GOLFING NUMBERS – ROUNDS AND PLAYERS
So, has this success been translated into golfing growth and strong golfing performance in Great Britain? 2017 has started well. An early look at Rounds Played as at the end of June 2017 for the half year is showing growth of 7.1% – with the lead region being the south up 12.7% – the good weather has got people golfing – and this is the second best half-year average over the last 5 years.
However, we have seen the total golfing numbers continue to fall, in 2016 dropping to below 3 Million which is down from a high of 4.1M golfers in 2007.
As I like numbers, I asked HowDidiDo to have a look at qualifying competitions and rounds played during the first half of 2017, and these are up 8.9% and 10.3% respectively. What was also interesting, is that with the better weather, and the more rounds played, there has also been a 12% increase in Holes-in-One achieved in competition – almost 1,375 – and scores improved against the Standard Scratch Score by almost 1.3 shots or 17% better. Good weather not only leads to more rounds – it leads to better golf, and better golf leads to more FUN!
GOLF AT THE OLYMPICS
At Royal Troon, we congratulated Antony Scanlon and Peter Dawson as we looked forward to the ‘momentous’ return of Golf to the Olympics after 112 years in exile. Perhaps the most important golfing medal was the bronze won by Shanshan Feng of China in the ladies event.
Since, Rio, Shanshan Feng has been granted a personal audience with President Xi Jinping – and the Chinese Olympic Committee has subsequently announced that golf will be one of their eight key focus sports for future Olympics. Whilst Chinese surnames promise to make future speeches immeasurably harder………..a commitment to golf by the world’s most populous country can only be good for the game.
ANNUAL EQUIPMENT CENSUS
Before we leave golf, the 146th OPEN Championship will see our annual equipment census of all players. This includes the identification of all equipment used by the players from their shoes, shirt and their cap, to obviously their driver, fairways, hybrids, irons, wedges and putters.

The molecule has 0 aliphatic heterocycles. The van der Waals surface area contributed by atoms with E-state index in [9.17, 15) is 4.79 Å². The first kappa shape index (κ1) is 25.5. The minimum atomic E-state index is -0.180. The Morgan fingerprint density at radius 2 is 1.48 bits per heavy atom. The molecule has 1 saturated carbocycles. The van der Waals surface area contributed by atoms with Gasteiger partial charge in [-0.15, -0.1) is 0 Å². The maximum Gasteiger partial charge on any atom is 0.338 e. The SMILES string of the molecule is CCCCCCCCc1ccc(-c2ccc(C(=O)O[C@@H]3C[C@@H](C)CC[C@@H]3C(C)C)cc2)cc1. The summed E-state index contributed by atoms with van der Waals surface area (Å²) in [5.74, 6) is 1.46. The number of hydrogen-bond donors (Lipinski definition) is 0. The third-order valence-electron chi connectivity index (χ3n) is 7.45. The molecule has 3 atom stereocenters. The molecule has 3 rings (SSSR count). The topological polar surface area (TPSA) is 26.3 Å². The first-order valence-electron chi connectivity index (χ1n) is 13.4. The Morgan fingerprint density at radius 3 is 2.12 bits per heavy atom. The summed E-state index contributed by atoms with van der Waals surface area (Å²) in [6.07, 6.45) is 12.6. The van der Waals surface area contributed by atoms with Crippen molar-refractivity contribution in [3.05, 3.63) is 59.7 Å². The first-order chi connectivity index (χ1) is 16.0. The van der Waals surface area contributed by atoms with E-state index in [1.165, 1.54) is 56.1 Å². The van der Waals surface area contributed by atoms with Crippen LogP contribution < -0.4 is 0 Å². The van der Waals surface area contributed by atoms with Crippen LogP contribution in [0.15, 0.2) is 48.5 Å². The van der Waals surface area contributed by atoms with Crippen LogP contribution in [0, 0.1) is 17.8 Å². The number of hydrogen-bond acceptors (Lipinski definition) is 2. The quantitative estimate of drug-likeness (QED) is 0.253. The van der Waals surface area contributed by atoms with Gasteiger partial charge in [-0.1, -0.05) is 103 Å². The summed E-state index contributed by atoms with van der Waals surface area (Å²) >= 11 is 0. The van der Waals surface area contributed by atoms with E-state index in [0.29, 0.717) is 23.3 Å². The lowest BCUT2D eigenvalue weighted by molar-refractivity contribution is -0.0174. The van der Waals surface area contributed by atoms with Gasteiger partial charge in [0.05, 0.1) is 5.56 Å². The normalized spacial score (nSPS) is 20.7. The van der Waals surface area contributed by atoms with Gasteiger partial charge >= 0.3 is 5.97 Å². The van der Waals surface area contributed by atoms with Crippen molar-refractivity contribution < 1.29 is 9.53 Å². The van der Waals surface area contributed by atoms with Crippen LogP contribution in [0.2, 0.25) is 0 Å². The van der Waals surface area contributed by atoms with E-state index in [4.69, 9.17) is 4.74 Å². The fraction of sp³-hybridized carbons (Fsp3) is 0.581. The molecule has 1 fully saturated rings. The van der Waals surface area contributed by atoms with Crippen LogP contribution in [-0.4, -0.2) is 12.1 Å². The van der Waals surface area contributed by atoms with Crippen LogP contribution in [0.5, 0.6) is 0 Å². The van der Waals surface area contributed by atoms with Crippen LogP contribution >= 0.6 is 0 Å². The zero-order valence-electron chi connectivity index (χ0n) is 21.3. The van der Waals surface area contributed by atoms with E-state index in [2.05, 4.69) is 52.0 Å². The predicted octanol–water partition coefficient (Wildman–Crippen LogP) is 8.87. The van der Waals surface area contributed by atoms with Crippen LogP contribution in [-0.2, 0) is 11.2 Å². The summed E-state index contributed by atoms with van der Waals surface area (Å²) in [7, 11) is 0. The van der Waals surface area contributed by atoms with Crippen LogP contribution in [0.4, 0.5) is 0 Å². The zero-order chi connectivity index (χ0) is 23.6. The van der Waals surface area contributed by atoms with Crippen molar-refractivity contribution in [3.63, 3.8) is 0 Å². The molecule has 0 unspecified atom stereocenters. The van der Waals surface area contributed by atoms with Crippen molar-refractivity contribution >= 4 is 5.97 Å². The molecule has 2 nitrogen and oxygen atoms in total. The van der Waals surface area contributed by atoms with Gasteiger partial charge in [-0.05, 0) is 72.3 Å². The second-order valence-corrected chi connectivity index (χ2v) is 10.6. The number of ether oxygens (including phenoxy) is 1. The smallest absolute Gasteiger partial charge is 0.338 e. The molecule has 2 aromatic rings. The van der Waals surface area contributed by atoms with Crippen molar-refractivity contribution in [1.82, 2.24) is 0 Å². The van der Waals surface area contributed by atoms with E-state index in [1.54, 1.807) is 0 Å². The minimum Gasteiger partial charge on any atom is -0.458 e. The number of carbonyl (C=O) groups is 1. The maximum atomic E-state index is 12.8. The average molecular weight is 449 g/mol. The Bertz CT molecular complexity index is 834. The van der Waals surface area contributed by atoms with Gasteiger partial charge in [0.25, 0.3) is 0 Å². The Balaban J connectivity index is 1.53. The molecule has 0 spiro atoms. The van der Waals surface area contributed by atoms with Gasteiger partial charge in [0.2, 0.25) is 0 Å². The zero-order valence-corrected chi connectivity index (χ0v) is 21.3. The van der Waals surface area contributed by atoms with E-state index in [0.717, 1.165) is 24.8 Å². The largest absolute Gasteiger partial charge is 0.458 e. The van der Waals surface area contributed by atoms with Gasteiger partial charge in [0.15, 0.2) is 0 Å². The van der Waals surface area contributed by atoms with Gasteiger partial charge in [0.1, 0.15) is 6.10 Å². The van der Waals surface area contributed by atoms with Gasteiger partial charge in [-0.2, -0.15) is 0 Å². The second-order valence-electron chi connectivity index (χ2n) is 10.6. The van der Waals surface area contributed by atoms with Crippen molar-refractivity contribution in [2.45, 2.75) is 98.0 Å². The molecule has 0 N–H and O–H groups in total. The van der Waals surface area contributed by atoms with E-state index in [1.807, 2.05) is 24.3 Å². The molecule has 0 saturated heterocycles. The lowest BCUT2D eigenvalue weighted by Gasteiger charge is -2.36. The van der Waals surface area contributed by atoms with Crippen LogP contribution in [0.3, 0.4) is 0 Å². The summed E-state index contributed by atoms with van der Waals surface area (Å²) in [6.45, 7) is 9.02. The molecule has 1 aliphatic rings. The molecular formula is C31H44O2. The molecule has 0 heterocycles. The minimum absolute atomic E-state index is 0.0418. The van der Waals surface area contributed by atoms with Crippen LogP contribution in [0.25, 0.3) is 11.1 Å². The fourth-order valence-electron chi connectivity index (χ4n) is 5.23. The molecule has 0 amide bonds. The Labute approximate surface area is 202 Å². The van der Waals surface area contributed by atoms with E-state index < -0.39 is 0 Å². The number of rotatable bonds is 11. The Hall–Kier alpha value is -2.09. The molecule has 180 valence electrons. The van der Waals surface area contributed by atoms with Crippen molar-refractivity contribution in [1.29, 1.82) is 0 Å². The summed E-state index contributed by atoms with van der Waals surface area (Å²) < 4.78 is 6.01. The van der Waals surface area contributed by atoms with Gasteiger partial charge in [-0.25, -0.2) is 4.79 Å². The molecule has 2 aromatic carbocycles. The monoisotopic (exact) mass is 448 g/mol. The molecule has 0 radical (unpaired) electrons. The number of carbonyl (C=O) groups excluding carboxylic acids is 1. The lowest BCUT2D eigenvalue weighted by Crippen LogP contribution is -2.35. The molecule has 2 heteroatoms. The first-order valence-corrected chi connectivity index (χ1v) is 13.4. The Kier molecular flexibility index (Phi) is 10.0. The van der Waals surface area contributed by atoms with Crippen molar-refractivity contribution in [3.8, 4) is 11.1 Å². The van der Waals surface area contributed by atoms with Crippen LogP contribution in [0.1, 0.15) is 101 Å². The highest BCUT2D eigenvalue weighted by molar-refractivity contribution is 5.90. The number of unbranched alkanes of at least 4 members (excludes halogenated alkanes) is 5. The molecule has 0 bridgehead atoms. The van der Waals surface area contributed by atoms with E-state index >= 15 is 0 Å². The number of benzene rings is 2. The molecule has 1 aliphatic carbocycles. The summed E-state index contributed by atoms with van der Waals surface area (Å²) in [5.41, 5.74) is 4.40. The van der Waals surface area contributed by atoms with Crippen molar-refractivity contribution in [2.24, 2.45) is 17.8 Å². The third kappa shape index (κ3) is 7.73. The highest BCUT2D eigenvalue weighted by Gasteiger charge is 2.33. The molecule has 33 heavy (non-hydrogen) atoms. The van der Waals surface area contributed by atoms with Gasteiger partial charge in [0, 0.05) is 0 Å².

Since 1995, and after last week’s AAM Scottish Open, we will have attended 921 events on the European Tour or at THE OPEN. We will have been through almost 129,150 golf bags, and hence identifying almost 1.8 million clubs.
John Whyte – who manages our team running the equipment census – although sadly is not in attendance for this lunch as he is out validating bags as we speak – has been doing the European Tour census since the 5th of July 2006 – or for 4,028 days.
He has attended 418 events, has taken 917 flights – so has flown every 4.4 days and has completed 1,514,004 miles which is the equivalent of flying 61 times around the world, or just over 3 times to the moon and back. That is some commitment to the cause! Thank you, John and Team.
As we leave golf, one final fact for Birkdale – and for your dinner table sports facts – the 1965 Open Championship here was the only Open between 1963 and 1980 – or 18 Open’s – where Jack Nicklaus finished outside the top six. He came 12th.
So, let’s look at other sports – and accomplishments – since we last gathered at THE OPEN. It has beena momentous year – one of those “where were you moments” was the heroics of Maddie Hinch in the gold medal success of Team GB’s women’s Olympic Hockey team. It was certainly a pleasant surprise to see GB winning a penalty shoot-out.
The 2016 Olympics was the most successful for TEAM GB ever – finishing second in the medal table ahead of China and with 35% or 130 of the 366 athletes going to the games coming back with a medal, including 100% of the 15 strong track-cycling team.
Of the 25 sports that Team GB competed in – medals were achieved in 19 of them, a strike rate of 75%. – and Team GB finished with at least one gold in 15 sports.
THE BRITISH AND IRISH LIONS